Wednesday, June 29, 2005
Mental toll on troops detailed; 1 in 4 Marines report killing Iraqi civilians
Strains shown in 17% of US combat forces
By Raja Mishra, Globe Staff | July 1, 2004
Nearly one in five US combat troops returning from war-torn Iraq suffered
from post-traumatic stress, major depression, or other serious mental afflictions,
according to new data detailing the psychological costs of the bloodiest war
in a generation.
A study conducted by the US Army shows that combat-related mental problems
have been higher among those who have served
in Iraq than in any military action since Vietnam.
It also paints the first broad statistical picture of the battlefield horrors
encountered by the American combatants on the front lines in Iraq. For instance,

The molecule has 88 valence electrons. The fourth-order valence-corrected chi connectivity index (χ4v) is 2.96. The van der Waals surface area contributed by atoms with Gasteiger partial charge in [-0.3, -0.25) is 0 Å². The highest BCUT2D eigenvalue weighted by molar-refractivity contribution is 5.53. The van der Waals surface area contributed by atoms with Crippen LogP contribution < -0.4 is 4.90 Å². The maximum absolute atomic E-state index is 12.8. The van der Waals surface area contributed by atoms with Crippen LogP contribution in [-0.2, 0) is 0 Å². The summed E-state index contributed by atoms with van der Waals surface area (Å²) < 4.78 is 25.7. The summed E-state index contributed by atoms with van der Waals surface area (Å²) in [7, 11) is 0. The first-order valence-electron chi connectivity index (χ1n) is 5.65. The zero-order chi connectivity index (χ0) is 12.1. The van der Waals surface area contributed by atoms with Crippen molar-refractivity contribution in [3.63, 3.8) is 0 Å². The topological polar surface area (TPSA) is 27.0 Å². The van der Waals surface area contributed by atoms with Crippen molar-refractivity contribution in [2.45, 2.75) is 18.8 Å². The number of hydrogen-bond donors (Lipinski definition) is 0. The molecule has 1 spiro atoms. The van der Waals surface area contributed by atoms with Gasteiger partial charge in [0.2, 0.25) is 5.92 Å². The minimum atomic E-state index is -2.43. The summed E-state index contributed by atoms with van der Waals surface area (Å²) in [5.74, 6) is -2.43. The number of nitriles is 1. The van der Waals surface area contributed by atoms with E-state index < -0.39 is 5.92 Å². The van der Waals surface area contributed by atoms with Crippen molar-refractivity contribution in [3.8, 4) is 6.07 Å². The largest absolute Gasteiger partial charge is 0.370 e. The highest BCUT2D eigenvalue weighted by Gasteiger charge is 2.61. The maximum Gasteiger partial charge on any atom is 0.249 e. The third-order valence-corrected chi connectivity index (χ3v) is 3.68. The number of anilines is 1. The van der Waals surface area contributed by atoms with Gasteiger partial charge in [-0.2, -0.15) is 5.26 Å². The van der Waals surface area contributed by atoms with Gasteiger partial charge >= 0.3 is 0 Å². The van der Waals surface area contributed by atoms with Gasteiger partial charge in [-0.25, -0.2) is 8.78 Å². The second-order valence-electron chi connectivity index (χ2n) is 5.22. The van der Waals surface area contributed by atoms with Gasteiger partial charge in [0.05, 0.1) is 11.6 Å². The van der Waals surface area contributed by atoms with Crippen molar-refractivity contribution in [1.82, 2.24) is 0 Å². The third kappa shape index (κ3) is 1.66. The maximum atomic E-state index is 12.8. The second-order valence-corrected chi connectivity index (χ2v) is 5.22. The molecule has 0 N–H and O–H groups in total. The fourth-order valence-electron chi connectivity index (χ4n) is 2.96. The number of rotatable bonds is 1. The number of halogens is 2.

one in four Marines surveyed reported killing Iraqi civilians. About one in
five Army members surveyed reported engaging in hand-to-hand combat. More
than 85 percent of those in Marine or Army combat units said they knew someone
who had been injured or killed. More than half said they had handled corpses
or human remains. The figures were based on soldiers' responses; the military
does not have statistics available to confirm them."